The Odyssey is a song, as Homer declares, “for our time too,” in part because of the poet’s subtle misdirection: by laying the blame for the death of Odysseus’ men at their own feet, Homer lays a trap for his audience. We gradually discover that the blame must instead be assumed by someone else. Homer thus forces us to reconsider Odysseus’ heroic stature. Is a hero someone whose recklessness and greed endanger the lives of his men? Who cherry-picks information in order to persuade others to do what they should not? A man who lies so much that he risks becoming incapable of telling fact from fiction, truth from falsehood?

These questions are important, and more complicated than they might appear. In On Bullshit, the best-selling book he published at the turn of the millennium, an old but not ancient philosopher, Harry Frankfurt, made a crucial distinction between lies and bullshit. A liar engages in a conscious act of deception—he knowingly dissembles, deliberately falsifying something he knows is true. He knows the difference between lies and truths, fiction and fact, and at least implicitly cares about the difference.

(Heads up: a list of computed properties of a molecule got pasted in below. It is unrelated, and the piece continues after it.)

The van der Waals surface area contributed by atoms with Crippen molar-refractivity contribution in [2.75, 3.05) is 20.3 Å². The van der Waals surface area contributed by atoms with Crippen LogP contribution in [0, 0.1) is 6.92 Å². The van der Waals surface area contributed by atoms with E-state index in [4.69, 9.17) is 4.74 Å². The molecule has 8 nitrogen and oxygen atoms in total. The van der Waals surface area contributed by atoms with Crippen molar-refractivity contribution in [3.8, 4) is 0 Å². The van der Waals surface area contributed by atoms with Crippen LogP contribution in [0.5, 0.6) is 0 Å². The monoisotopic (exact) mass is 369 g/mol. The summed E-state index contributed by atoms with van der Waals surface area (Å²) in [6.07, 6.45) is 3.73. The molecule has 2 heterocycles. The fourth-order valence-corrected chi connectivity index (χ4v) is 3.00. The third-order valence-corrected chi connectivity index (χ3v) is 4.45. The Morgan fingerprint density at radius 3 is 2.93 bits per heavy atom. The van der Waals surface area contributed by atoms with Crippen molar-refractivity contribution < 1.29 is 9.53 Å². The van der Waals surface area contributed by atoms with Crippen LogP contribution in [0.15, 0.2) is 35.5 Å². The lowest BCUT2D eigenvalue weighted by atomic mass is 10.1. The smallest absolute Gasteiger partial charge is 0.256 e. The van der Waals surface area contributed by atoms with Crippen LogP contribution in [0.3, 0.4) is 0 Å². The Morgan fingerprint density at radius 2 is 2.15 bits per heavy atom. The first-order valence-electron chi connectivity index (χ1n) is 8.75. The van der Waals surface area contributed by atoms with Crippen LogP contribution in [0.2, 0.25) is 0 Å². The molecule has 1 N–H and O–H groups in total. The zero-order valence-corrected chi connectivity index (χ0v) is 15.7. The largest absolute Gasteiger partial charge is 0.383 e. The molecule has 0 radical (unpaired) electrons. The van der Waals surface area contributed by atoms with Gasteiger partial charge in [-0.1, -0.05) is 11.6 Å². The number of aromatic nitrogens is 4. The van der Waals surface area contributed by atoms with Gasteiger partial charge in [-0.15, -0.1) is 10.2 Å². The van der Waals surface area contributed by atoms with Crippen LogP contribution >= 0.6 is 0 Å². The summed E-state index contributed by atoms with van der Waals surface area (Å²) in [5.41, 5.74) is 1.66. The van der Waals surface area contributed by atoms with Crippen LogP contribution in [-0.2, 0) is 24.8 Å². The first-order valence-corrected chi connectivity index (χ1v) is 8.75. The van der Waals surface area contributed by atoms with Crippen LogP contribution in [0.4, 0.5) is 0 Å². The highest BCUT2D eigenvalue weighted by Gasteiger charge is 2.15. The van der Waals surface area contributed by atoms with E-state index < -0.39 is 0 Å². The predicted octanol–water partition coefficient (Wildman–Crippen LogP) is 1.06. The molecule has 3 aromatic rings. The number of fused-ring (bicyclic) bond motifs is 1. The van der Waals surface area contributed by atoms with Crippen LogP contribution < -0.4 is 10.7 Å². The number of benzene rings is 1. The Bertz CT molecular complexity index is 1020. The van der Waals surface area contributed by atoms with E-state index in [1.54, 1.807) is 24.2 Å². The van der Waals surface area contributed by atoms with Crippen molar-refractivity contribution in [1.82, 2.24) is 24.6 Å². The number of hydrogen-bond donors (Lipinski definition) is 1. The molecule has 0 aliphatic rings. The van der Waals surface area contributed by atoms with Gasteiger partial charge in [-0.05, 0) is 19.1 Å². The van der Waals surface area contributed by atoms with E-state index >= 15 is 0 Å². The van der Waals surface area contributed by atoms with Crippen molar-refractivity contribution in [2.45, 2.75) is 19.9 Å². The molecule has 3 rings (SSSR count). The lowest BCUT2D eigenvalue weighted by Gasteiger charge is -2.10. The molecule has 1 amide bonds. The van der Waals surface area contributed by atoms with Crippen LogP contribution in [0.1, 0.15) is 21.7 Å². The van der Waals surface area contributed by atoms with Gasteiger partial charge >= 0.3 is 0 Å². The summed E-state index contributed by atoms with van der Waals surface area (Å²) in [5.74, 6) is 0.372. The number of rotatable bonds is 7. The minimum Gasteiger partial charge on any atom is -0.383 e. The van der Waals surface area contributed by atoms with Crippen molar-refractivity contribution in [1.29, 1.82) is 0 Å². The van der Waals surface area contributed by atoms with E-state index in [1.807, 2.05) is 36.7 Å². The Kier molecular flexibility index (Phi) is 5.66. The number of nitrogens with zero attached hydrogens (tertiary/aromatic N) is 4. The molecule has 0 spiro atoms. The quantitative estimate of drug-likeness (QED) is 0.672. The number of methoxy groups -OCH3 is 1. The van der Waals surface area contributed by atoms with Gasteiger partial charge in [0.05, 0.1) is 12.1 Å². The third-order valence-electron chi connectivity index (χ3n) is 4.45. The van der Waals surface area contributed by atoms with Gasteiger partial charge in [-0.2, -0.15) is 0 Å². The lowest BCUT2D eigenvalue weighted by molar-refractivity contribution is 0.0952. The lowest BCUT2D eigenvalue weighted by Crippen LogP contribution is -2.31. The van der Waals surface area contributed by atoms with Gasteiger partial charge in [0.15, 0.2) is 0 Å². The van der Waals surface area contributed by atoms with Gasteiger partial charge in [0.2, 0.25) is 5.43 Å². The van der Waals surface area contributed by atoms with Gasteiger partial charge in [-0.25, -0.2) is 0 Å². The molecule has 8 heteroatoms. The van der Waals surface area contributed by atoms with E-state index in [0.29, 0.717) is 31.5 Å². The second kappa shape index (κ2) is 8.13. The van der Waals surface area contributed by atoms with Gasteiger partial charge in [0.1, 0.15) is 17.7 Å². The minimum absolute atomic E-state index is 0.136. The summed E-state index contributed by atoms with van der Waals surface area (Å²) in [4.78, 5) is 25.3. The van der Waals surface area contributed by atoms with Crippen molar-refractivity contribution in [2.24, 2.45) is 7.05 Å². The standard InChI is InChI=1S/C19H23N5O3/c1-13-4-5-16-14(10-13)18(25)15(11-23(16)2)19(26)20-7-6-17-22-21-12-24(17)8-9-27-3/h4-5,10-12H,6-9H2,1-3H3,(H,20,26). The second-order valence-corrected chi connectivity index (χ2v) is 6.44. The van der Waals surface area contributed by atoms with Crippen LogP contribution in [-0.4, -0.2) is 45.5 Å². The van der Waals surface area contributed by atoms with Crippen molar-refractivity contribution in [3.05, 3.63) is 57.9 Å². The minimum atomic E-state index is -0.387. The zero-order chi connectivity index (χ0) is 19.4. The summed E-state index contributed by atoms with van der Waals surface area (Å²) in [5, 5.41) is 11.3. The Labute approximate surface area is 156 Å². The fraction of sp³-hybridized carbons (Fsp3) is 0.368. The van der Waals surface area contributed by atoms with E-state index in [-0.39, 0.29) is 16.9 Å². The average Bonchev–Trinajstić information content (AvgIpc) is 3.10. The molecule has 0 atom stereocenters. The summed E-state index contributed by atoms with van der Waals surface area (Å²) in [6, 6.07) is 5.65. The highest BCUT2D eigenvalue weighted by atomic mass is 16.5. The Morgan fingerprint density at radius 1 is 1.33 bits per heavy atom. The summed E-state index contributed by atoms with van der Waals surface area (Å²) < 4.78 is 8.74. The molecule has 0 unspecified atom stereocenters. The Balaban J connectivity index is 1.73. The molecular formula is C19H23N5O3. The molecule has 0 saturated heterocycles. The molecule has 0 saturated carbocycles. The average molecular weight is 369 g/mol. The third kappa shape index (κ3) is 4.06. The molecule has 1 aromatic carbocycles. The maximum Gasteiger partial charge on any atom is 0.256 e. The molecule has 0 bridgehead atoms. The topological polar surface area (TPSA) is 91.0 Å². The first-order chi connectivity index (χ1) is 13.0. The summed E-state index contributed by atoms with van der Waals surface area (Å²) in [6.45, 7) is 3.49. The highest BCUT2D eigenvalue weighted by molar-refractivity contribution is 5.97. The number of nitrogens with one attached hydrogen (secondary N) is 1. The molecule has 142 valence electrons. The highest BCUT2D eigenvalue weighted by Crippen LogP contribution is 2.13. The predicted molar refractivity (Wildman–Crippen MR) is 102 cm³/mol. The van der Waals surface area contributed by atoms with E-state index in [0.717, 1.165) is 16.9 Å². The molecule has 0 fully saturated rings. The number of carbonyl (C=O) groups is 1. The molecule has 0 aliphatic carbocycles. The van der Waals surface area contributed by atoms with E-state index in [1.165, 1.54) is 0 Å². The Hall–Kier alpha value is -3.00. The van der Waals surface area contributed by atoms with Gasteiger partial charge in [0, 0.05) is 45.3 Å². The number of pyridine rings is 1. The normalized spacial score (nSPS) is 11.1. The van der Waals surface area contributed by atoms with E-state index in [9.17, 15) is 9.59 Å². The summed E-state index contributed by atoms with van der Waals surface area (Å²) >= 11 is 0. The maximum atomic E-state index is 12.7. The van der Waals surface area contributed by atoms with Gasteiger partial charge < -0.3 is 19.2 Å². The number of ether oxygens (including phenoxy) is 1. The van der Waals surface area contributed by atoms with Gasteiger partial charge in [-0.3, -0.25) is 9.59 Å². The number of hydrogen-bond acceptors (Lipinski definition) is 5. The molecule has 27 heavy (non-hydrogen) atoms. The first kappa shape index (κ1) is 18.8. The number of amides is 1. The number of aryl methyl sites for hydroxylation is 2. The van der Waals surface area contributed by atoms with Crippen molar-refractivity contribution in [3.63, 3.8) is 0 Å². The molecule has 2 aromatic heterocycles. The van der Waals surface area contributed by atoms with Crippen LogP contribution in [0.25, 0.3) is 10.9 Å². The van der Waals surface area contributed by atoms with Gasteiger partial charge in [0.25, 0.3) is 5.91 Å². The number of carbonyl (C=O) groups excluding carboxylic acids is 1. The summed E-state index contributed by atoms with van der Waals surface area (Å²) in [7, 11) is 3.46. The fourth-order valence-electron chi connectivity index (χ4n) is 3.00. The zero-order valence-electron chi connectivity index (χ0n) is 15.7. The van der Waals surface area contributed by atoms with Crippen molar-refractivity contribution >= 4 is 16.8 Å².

A bullshitter, on the other hand, is either ignorant of or indifferent to the truth. All he cares about is shaping the beliefs and actions of his listeners. The bullshitter is thus more dangerous than the liar for a simple reason: he dismisses the importance of truth. In a world of bullshit, truth becomes meaningless—something that can be blotted out by a black Sharpie or buried under a mountain of tweets.

Dante did not, of course, read Frankfurt. If he had, though, he would have created a tenth and deepest circle of hell for bullshitters. After all, what could be more toxic for truth than those incapable of recognizing it? Neither did Homer read Frankfurt, but he foresaw the problem with bullshit. He gives us a hero who, while willfully trespassing most everywhere else, does not cross over that final and fatal line. As with the olive bedstead Odysseus made, so too with truth: it roots and centers us. A world where truth is uprooted is more terrifying than a sea teeming with the likes of Charybdis and Scylla. Rarely has a nearly 3,000-year-old poem been more of our time than it is today.